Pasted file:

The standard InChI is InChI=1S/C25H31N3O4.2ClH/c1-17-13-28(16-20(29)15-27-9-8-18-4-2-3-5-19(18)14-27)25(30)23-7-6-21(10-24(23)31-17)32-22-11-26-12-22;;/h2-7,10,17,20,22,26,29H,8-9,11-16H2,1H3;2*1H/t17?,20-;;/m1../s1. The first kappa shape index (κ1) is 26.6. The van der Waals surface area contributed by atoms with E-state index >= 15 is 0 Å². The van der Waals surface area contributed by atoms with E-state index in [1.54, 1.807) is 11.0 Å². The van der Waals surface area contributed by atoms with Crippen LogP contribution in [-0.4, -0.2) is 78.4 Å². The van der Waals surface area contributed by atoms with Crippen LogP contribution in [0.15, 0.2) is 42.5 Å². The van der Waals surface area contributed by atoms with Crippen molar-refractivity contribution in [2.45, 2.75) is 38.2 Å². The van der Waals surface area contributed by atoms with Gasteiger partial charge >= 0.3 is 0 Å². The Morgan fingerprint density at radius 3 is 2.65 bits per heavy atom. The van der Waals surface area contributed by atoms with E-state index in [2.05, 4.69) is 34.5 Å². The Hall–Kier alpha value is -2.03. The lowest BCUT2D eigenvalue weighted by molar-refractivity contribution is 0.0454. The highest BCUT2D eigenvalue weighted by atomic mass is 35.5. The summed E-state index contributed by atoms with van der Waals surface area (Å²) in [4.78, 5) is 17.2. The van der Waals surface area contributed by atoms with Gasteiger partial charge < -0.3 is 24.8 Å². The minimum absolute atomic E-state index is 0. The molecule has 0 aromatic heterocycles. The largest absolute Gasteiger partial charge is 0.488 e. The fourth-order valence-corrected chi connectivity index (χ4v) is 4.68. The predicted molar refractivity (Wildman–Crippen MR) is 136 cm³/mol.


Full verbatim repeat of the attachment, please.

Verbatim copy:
The standard InChI is InChI=1S/C25H31N3O4.2ClH/c1-17-13-28(16-20(29)15-27-9-8-18-4-2-3-5-19(18)14-27)25(30)23-7-6-21(10-24(23)31-17)32-22-11-26-12-22;;/h2-7,10,17,20,22,26,29H,8-9,11-16H2,1H3;2*1H/t17?,20-;;/m1../s1. The first kappa shape index (κ1) is 26.6. The van der Waals surface area contributed by atoms with E-state index >= 15 is 0 Å². The van der Waals surface area contributed by atoms with E-state index in [1.54, 1.807) is 11.0 Å². The van der Waals surface area contributed by atoms with Crippen LogP contribution in [-0.4, -0.2) is 78.4 Å². The van der Waals surface area contributed by atoms with Crippen LogP contribution in [0.15, 0.2) is 42.5 Å². The van der Waals surface area contributed by atoms with Crippen molar-refractivity contribution in [2.45, 2.75) is 38.2 Å². The van der Waals surface area contributed by atoms with Gasteiger partial charge >= 0.3 is 0 Å². The Morgan fingerprint density at radius 3 is 2.65 bits per heavy atom. The van der Waals surface area contributed by atoms with E-state index in [2.05, 4.69) is 34.5 Å². The Hall–Kier alpha value is -2.03. The lowest BCUT2D eigenvalue weighted by molar-refractivity contribution is 0.0454. The highest BCUT2D eigenvalue weighted by atomic mass is 35.5. The summed E-state index contributed by atoms with van der Waals surface area (Å²) in [4.78, 5) is 17.2. The van der Waals surface area contributed by atoms with Gasteiger partial charge < -0.3 is 24.8 Å². The minimum absolute atomic E-state index is 0. The molecule has 0 aromatic heterocycles. The largest absolute Gasteiger partial charge is 0.488 e. The fourth-order valence-corrected chi connectivity index (χ4v) is 4.68. The predicted molar refractivity (Wildman–Crippen MR) is 136 cm³/mol.